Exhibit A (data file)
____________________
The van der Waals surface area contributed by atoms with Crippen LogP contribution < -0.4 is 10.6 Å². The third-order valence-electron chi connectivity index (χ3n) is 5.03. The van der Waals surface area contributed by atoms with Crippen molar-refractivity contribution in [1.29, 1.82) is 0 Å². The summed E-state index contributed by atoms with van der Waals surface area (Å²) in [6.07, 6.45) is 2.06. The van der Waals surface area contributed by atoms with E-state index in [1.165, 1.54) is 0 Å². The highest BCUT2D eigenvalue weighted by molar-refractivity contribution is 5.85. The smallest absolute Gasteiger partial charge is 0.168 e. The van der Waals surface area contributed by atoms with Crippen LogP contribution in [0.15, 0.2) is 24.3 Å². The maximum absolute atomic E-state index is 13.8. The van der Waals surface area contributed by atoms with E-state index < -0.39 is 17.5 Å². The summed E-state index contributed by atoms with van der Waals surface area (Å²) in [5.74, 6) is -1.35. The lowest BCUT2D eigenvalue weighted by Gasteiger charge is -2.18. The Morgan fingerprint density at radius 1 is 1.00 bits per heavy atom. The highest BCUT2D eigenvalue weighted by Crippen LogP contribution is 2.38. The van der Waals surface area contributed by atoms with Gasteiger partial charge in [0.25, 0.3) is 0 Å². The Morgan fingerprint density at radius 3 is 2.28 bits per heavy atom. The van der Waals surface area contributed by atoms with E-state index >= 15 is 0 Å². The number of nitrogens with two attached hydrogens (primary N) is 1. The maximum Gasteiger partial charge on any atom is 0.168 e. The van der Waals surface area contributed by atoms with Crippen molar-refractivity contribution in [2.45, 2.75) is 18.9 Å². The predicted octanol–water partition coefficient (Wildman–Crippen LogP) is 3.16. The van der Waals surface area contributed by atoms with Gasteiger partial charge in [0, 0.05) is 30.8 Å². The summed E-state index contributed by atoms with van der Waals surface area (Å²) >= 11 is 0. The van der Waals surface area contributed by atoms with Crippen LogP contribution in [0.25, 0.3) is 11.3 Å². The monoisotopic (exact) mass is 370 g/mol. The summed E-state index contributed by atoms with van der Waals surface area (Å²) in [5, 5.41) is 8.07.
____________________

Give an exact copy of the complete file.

The van der Waals surface area contributed by atoms with Crippen LogP contribution < -0.4 is 10.6 Å². The third-order valence-electron chi connectivity index (χ3n) is 5.03. The van der Waals surface area contributed by atoms with Crippen molar-refractivity contribution in [1.29, 1.82) is 0 Å². The summed E-state index contributed by atoms with van der Waals surface area (Å²) in [6.07, 6.45) is 2.06. The van der Waals surface area contributed by atoms with E-state index in [1.165, 1.54) is 0 Å². The highest BCUT2D eigenvalue weighted by molar-refractivity contribution is 5.85. The smallest absolute Gasteiger partial charge is 0.168 e. The van der Waals surface area contributed by atoms with Crippen LogP contribution in [0.15, 0.2) is 24.3 Å². The maximum absolute atomic E-state index is 13.8. The van der Waals surface area contributed by atoms with E-state index < -0.39 is 17.5 Å². The summed E-state index contributed by atoms with van der Waals surface area (Å²) in [5.74, 6) is -1.35. The lowest BCUT2D eigenvalue weighted by Gasteiger charge is -2.18. The Morgan fingerprint density at radius 1 is 1.00 bits per heavy atom. The highest BCUT2D eigenvalue weighted by Crippen LogP contribution is 2.38. The van der Waals surface area contributed by atoms with Gasteiger partial charge in [0.25, 0.3) is 0 Å². The Morgan fingerprint density at radius 3 is 2.28 bits per heavy atom. The van der Waals surface area contributed by atoms with E-state index >= 15 is 0 Å². The number of nitrogens with two attached hydrogens (primary N) is 1. The maximum Gasteiger partial charge on any atom is 0.168 e. The van der Waals surface area contributed by atoms with Crippen molar-refractivity contribution in [2.45, 2.75) is 18.9 Å². The predicted octanol–water partition coefficient (Wildman–Crippen LogP) is 3.16. The van der Waals surface area contributed by atoms with Gasteiger partial charge in [0, 0.05) is 30.8 Å². The summed E-state index contributed by atoms with van der Waals surface area (Å²) >= 11 is 0. The van der Waals surface area contributed by atoms with Crippen LogP contribution in [0.25, 0.3) is 11.3 Å². The monoisotopic (exact) mass is 370 g/mol. The summed E-state index contributed by atoms with van der Waals surface area (Å²) in [5, 5.41) is 8.07.